Prevent user errors using data validation

I’m a big fan! To set this up, first select the relevant input cell(s) and mark these clearly with a consistent colour – perhaps using a predefined cell style - so the user can immediately see that the cell is for an input or a drop-down list (restricted list of inputs).

Click on the Data Validation icon in the Data ribbon under Data Tools. You get a dialog box with three tabs: Settings, Input Message and Error Alert. You must complete the Settings tab, the other two tabs are optional but also useful.



Firstly, you must decide what to allow under “Allow”. As a default, this is ‘Any value’. Select an option and complete the additional input fields, which then appear, to restrict the inputs which are allowed and click OK.

Here are the main options that I use with some example use screenshots, after the relevant validation rule has been set up.

  • Whole number
    Only integers from 1 to 5, e.g., for fixed asset useful lives in years or 1 to 12 for month.

  • Decimal (values that may have digits after the decimal point)
    For example, only decimals with positive values (greater than or equal to zero) for sales prices or only negative values for planned cash outflows for rent or tax payments.

  • List
    Probably my favourite! Allows you to allow only entries from a list. Either enter the list in the dialog box itself e.g., yes,no (with separators – either commas or semi-colons depending on your regional settings – but no spaces between list items) or link to a list in the model e.g., scenario names or cost centre numbers. Now when a user clicks in one of the restricted cells, they see a drop-down arrow which enables them to select a predefined item from the list.

  • Text length
    Good for product codes or postcodes which have a fixed length.

  • Custom
    Another of my favourites because it is extremely flexible. A formula is required: this must start with an equals sign and be followed by a test which gives a true or false result, i.e. what you would typically type when using an IF formula.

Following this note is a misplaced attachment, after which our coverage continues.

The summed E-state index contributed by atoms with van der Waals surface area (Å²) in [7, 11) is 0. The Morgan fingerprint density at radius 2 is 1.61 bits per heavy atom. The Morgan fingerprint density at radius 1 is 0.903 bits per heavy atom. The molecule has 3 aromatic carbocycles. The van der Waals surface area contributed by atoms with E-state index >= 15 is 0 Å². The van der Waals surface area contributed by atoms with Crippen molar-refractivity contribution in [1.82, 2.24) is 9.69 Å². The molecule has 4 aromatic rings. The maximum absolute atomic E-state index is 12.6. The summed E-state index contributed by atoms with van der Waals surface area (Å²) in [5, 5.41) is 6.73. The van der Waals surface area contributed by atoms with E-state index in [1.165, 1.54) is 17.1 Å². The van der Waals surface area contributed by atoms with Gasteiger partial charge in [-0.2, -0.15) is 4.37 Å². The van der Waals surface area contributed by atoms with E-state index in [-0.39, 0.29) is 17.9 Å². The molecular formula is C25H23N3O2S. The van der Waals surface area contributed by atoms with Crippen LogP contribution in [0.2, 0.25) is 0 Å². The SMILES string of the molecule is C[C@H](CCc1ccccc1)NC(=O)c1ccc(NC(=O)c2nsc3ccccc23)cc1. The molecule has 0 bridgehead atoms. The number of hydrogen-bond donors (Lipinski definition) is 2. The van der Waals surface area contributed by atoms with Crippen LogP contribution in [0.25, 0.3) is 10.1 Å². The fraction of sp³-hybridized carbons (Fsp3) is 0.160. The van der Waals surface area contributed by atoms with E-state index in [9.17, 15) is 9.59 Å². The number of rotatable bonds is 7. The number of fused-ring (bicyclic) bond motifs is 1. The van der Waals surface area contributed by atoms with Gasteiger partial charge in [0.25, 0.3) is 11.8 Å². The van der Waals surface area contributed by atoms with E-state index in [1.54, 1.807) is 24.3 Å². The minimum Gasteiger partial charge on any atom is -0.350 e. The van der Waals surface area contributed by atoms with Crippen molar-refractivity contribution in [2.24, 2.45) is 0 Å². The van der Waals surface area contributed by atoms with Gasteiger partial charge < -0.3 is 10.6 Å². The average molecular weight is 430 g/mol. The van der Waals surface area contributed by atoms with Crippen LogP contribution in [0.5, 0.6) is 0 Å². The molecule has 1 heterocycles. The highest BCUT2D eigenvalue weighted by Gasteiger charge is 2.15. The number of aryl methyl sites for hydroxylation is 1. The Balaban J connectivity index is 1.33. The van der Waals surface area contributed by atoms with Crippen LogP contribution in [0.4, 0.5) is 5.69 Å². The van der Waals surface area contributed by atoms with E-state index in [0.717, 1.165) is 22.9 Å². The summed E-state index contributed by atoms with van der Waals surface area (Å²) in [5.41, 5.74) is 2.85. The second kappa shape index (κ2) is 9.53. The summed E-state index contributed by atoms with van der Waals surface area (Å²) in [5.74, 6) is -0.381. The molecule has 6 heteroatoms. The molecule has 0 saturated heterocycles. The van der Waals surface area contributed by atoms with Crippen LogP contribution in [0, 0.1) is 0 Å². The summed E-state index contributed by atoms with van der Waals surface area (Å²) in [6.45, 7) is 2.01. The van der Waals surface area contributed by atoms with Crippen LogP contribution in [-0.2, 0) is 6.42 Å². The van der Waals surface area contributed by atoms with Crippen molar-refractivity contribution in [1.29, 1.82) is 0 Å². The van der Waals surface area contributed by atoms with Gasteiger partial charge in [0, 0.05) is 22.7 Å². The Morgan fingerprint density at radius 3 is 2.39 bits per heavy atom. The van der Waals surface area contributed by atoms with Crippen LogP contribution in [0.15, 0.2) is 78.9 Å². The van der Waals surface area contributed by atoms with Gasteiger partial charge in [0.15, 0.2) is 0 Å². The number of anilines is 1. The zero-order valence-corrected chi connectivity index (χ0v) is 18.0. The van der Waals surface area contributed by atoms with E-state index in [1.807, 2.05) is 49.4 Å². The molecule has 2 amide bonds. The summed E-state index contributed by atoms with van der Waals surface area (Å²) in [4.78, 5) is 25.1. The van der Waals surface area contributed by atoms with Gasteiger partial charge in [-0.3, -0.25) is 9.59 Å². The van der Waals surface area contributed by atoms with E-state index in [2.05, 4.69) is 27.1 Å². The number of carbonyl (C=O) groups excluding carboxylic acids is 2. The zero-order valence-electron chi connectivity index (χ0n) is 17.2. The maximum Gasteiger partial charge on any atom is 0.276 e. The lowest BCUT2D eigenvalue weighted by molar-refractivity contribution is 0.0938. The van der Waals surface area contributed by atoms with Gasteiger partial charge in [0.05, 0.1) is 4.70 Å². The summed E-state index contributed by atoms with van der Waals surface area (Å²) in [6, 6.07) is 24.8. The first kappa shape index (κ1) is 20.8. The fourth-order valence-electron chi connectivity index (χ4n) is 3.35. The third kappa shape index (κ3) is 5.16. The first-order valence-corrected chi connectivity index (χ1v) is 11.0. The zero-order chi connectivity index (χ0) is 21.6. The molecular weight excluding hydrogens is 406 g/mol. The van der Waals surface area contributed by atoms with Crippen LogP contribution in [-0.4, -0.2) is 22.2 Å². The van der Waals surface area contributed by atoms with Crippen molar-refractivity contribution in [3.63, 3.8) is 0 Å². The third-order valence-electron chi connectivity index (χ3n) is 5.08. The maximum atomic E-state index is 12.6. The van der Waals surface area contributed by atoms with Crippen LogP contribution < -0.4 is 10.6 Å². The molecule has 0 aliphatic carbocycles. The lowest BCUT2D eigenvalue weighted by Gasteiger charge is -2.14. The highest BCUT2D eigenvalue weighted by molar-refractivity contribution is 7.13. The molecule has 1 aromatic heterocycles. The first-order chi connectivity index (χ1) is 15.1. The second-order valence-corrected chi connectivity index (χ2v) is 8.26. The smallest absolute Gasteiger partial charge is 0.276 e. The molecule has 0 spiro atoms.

For example, to ensure the data entered is a Monday enter this formula =WEEKDAY(C2,1)=2 where C2 is the cell with the data validation. Use $ fixing here, if appropriate. The formula can be tricky to get right so I recommend entering it as a normal formula in an Excel cell to test it. Once you are happy, you can copy the formula as text into the Data Validation, Custom, Formula field.


Input Message and Error Alert

You can also complete one or both of these optional tabs to advise users what type or range of data they must enter or why their input was not accepted - see screenshots above. This is useful because otherwise, if they input invalid data, they just get a standard error message with no clue as to what is wrong and what is acceptable.

On the ‘Error alert’ tab you can also decide what happens if input data does not meet the validation criteria. The default option is ‘stop’. Alternatively you can change this to a ‘warning’ or ‘information’. 

  • Stop: the default option - the data is not accepted.
  • Warning:  the user gets warned but can still go ahead – I use this for entries where I normally expect a negative value e.g., for a payment of taxes but which could, under certain circumstances be a positive value e.g., a tax refund.
  • Information: invalid entries are always allowed - this makes little sense in my opinion.


Learn more

  • Please see my video for more details and examples of how to set up data validation.
  • Data validation is just one of my top 6 tips to prevent user errors. Read my blog for the full list, which you can download as a PDF.